The platform 3Dexperiencie of Dassault Systèmes, Solidworks, the U.S. team has created its new bobsled Night Train 2, which will run at the winter games in Sochi to get the gold medal.
3D design software of Dassault Systèmes It has been used to create the sleigh (bobsled) for four people (Night Train 2) who will compete for gold at the winter games in Sochi Russia 2014.
The project Bo-Dyn Bobsled It responds to the desire of the veteran and champion of the Nascar Geoff Bodine, he decided to build a sled made in America and that your country ensure a place on the podium. After seeing how the United States team was forced to use the sleds that had ruled out the Europeans in the 1992 Winter Olympics, Bodine applied all his know-how of competition at high speed with the capabilities of design engineering of Bob Cuneo to create a new generation of sleds.
The result of this collaboration was the design of a new sled, Night Train, with which the American team in 2010 managed to win Olympic medal for the first time in 62 years and which will compete this Sunday February 23 in Sochi.
The design team opted for the Solidworks application, based on the platform of Dassault Systèmes 3Dexperiencie, to create a faster sled that challenges of the Sochi games. These sleighs speeds often exceed 90 miles per hour and the races are won by hundredths of a second.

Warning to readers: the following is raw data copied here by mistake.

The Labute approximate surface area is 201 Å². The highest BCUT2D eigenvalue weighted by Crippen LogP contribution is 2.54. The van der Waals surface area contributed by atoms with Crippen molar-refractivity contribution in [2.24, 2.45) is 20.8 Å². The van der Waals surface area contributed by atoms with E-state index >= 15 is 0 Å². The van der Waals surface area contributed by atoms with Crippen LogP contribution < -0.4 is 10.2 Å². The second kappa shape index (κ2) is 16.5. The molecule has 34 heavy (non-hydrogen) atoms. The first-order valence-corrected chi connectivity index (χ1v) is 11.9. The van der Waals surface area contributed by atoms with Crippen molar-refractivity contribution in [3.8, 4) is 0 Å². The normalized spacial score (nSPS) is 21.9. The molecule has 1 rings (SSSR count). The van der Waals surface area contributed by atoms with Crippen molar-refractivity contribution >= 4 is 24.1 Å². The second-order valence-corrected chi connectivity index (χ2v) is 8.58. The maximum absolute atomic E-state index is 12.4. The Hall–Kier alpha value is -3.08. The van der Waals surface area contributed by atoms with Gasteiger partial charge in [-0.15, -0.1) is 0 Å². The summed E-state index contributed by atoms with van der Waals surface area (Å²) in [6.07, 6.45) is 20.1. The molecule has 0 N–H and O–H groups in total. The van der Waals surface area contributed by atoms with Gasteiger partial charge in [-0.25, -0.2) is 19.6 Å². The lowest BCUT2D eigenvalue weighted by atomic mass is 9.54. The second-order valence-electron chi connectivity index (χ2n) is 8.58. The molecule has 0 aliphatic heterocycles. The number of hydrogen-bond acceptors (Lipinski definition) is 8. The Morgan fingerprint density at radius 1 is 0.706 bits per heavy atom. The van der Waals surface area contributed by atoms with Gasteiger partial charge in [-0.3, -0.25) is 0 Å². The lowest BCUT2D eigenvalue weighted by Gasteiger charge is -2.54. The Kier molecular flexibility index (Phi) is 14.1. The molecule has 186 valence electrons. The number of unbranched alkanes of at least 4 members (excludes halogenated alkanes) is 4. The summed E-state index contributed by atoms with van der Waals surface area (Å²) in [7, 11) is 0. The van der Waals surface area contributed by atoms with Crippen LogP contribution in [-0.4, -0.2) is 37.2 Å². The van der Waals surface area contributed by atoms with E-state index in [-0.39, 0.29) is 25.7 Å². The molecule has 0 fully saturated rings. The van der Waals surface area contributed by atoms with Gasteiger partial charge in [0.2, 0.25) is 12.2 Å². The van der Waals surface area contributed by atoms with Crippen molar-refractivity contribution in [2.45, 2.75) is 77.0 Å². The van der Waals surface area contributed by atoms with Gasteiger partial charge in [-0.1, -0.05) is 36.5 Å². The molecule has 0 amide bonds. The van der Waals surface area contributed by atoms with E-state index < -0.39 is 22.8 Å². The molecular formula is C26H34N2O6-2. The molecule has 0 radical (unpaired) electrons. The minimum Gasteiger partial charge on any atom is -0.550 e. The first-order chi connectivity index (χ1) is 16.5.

Aware of the challenges posed to lower increasingly faster times in competition and the strict official rules, Bodine knew that the design tool 3D which used for the first generation of Night Train would not be enough to build the fastest sled of the world.
The original aerodynamics of the sled had been optimized to adjust to the fast the circuitry of Vancouver (Canada) where the competition was held in 2010. The circuit of the Sochi games, however, includes three difficult sections in slope that require precise handling to get the maximum speed on the route of the curves.
"Solidworks helps us to design the new sled using lighter materials and create multiple prototypes in 3D on the computer until we got the result we wanted, before you start to build and manufacture", says Geoff Bodine, Bo-Dyn Bobsled Proect.
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